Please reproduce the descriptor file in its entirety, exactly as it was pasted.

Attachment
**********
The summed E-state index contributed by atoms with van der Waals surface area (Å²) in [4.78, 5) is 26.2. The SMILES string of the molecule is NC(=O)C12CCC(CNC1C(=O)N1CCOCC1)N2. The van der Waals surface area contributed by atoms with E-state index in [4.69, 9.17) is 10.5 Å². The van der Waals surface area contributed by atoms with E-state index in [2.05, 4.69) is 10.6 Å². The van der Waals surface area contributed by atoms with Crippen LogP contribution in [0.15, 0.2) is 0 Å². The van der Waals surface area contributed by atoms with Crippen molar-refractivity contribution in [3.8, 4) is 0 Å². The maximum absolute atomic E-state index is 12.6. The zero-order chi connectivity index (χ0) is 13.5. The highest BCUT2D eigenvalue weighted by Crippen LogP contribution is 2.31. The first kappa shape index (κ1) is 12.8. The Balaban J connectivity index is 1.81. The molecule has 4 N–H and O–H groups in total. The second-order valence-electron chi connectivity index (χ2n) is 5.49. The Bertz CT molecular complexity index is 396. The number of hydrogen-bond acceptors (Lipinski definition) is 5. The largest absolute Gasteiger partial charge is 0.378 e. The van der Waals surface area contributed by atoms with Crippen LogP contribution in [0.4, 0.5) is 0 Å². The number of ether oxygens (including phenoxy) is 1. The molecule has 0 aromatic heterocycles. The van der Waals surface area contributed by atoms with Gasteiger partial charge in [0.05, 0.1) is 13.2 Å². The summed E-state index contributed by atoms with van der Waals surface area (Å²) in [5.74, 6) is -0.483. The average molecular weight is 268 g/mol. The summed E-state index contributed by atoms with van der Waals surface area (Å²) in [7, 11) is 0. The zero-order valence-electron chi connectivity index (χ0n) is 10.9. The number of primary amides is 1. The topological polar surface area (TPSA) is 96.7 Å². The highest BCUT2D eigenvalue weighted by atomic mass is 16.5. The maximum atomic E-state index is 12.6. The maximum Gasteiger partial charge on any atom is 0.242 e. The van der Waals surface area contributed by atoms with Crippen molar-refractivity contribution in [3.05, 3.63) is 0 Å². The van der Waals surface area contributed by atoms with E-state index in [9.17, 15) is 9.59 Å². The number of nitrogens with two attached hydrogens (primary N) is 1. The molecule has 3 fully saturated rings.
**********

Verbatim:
The summed E-state index contributed by atoms with van der Waals surface area (Å²) in [4.78, 5) is 26.2. The SMILES string of the molecule is NC(=O)C12CCC(CNC1C(=O)N1CCOCC1)N2. The van der Waals surface area contributed by atoms with E-state index in [4.69, 9.17) is 10.5 Å². The van der Waals surface area contributed by atoms with E-state index in [2.05, 4.69) is 10.6 Å². The van der Waals surface area contributed by atoms with Crippen LogP contribution in [0.15, 0.2) is 0 Å². The van der Waals surface area contributed by atoms with Crippen molar-refractivity contribution in [3.8, 4) is 0 Å². The maximum absolute atomic E-state index is 12.6. The zero-order chi connectivity index (χ0) is 13.5. The highest BCUT2D eigenvalue weighted by Crippen LogP contribution is 2.31. The first kappa shape index (κ1) is 12.8. The Balaban J connectivity index is 1.81. The molecule has 4 N–H and O–H groups in total. The second-order valence-electron chi connectivity index (χ2n) is 5.49. The Bertz CT molecular complexity index is 396. The number of hydrogen-bond acceptors (Lipinski definition) is 5. The largest absolute Gasteiger partial charge is 0.378 e. The van der Waals surface area contributed by atoms with Crippen LogP contribution in [0.4, 0.5) is 0 Å². The number of ether oxygens (including phenoxy) is 1. The molecule has 0 aromatic heterocycles. The van der Waals surface area contributed by atoms with Gasteiger partial charge in [0.05, 0.1) is 13.2 Å². The summed E-state index contributed by atoms with van der Waals surface area (Å²) in [5.74, 6) is -0.483. The average molecular weight is 268 g/mol. The summed E-state index contributed by atoms with van der Waals surface area (Å²) in [7, 11) is 0. The zero-order valence-electron chi connectivity index (χ0n) is 10.9. The number of primary amides is 1. The topological polar surface area (TPSA) is 96.7 Å². The highest BCUT2D eigenvalue weighted by atomic mass is 16.5. The maximum atomic E-state index is 12.6. The maximum Gasteiger partial charge on any atom is 0.242 e. The van der Waals surface area contributed by atoms with Crippen molar-refractivity contribution in [3.05, 3.63) is 0 Å². The van der Waals surface area contributed by atoms with E-state index in [9.17, 15) is 9.59 Å². The number of nitrogens with two attached hydrogens (primary N) is 1. The molecule has 3 fully saturated rings.